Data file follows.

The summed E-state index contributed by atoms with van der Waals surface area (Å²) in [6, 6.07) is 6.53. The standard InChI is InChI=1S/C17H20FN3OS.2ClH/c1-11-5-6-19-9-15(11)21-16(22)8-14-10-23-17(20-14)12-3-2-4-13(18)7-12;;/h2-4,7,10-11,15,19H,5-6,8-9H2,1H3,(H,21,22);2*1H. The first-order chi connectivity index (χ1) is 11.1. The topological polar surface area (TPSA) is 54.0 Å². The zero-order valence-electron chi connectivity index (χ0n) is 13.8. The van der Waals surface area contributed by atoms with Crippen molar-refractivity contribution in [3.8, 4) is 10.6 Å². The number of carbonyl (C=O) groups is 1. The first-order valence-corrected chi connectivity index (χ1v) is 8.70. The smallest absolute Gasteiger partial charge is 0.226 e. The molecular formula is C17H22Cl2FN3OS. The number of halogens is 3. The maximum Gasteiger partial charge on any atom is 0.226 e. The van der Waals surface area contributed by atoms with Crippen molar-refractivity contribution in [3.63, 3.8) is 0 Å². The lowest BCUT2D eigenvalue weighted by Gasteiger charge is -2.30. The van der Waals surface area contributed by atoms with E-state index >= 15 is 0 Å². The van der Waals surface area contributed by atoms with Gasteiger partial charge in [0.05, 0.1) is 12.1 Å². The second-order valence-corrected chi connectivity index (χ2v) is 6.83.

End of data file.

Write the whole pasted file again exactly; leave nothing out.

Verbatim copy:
The summed E-state index contributed by atoms with van der Waals surface area (Å²) in [6, 6.07) is 6.53. The standard InChI is InChI=1S/C17H20FN3OS.2ClH/c1-11-5-6-19-9-15(11)21-16(22)8-14-10-23-17(20-14)12-3-2-4-13(18)7-12;;/h2-4,7,10-11,15,19H,5-6,8-9H2,1H3,(H,21,22);2*1H. The first-order chi connectivity index (χ1) is 11.1. The topological polar surface area (TPSA) is 54.0 Å². The zero-order valence-electron chi connectivity index (χ0n) is 13.8. The van der Waals surface area contributed by atoms with Crippen molar-refractivity contribution in [3.8, 4) is 10.6 Å². The number of carbonyl (C=O) groups is 1. The first-order valence-corrected chi connectivity index (χ1v) is 8.70. The smallest absolute Gasteiger partial charge is 0.226 e. The molecular formula is C17H22Cl2FN3OS. The number of halogens is 3. The maximum Gasteiger partial charge on any atom is 0.226 e. The van der Waals surface area contributed by atoms with Crippen molar-refractivity contribution in [3.63, 3.8) is 0 Å². The lowest BCUT2D eigenvalue weighted by Gasteiger charge is -2.30. The van der Waals surface area contributed by atoms with E-state index >= 15 is 0 Å². The van der Waals surface area contributed by atoms with Gasteiger partial charge in [0.05, 0.1) is 12.1 Å². The second-order valence-corrected chi connectivity index (χ2v) is 6.83.